Thursday, March 10, 2011

Ripples from the Borders bankruptcy

and Jane Eyre is back on the big screen

I recently attended logged in to my first webinar -- an online seminar presented by Writer's Digest. The timely topic -- The Borders Dilemna: What the New World Order of Bookselling means for Writers.
Informative and disturbing, the webinar offered useful advice for writers -- both published and yet to be.  Here are some of the main points:
* A total of about 270 to 275 Borders are expected to be closing - or about 40 percent of the chain's 650 stores.

* Borders has traditionally been a supporter of mid-list books. The reduced store count will influence future decisions publishers make about which books to publish.

Here's an abbreviated and somewhat depressing sort of flowchart:

* Fewer bookstores = fewer books will be sold = publishers will acquire fewer books = smaller print runs = reduced royalty fees paid to authors.

Now for some suggested action items to help writers adapt to this new world order:

* Arm your editor to advocate for your book.

* Explore direct-to-consumer options - such a book clubs - especially if you already have a following.

* Educate your prospective or current publisher about alternative markets for your book (e.g. niche stores, museum stores, etc.)

* Identify your book's USP (unique selling point). What makes it stand out over comparable titles?

* Find out what your position is on the list. Where do you rank? How can you improve your rank/visibility on the list? Try to connect directly with your publisher's PR/marketing people to develop a plan.

* Self-market. It's probably more important than ever to build a platform for yourself and your books: Join associations, participate on Amazon Central, join Listmania on Amazon -- as well as speaking, touring and social networking.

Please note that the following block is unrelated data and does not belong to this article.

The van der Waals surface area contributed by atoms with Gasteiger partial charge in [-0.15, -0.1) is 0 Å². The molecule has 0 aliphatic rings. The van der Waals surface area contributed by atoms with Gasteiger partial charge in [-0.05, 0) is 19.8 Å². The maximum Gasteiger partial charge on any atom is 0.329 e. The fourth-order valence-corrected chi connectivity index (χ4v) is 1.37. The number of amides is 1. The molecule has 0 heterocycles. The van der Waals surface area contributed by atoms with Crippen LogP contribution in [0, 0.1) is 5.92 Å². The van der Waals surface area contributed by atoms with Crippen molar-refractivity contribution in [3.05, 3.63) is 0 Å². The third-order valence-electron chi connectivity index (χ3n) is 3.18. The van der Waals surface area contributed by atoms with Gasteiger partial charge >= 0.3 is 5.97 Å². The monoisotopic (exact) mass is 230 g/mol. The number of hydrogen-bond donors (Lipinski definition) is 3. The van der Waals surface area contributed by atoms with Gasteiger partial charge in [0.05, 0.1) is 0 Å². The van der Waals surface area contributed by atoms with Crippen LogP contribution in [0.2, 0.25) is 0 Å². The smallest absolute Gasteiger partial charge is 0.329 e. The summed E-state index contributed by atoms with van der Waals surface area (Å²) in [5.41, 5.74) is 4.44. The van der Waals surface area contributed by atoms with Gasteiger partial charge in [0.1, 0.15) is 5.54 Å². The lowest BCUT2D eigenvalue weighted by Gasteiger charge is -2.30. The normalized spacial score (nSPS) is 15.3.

* If your books are out-of-print - and rights have reverted to you - convert them into e-books.

For more on the financial implications of the Borders bankruptcy, here's an interesting article from Daily Finance.

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So -- If you're wondering how the new Jane Eyre film adaptation fits in with the Borders debacle - it doesn't. I was just longing to rhapsodize about Jane Eyre, and needed an evocative image for this post.  As one of countless women who lost myself in the book as a young girl, it's a nostalgic treat to revisit Jane, and I hope the film will be the catalyst for a new generation of girls to discover her.

In case you missed it, there was a great story about the many film versions of Jane on the front page of last Sunday's New York Times Arts & Leisure section.

Any other advice for writers on adapting to the new market? Fond memories of reading Jane Eyre as a young girl -- or boy? Please comment, and while you're here, why not a become a follower?

Check back soon! More on Jane as well as the blog tour for Quacky Baseball (new picture book by Peter Abrahams, illustrated by Frank Morrison, HarperCollins Children's Books) coming up... 


Michael Offutt, Phantom Reader said...

At the Borders bookstore in Salt Lake City there's a guy with a sandwich board dancing and waving his little plaque trying to get customers to come in for all the good "out of business" deals.

Personally, I never shopped there anyway. Heck, I live across the street from a Barnes & Noble and haven't bought a book there in two years. I just download what I want on my iPad while sipping tea (usually from Amazon). It's so much trying to find the right aisle, etc.

Diane Browning said...

Great post, Megan. Borders closing stores is a great loss (I'll miss them) and the ramifications are extremely worrisome. I had not thought about some of the points you went over, and they definitely will effect the careers of many of us in the children's publishing world.

Luckily there were positive steps given to try to cushion the damage. And thanks for the good news--an antidote to worry--a new Jane Eyre movie! Lots of drama, windswept moors and over-the-top romance. Yea!

The Pen and Ink Blogspot said...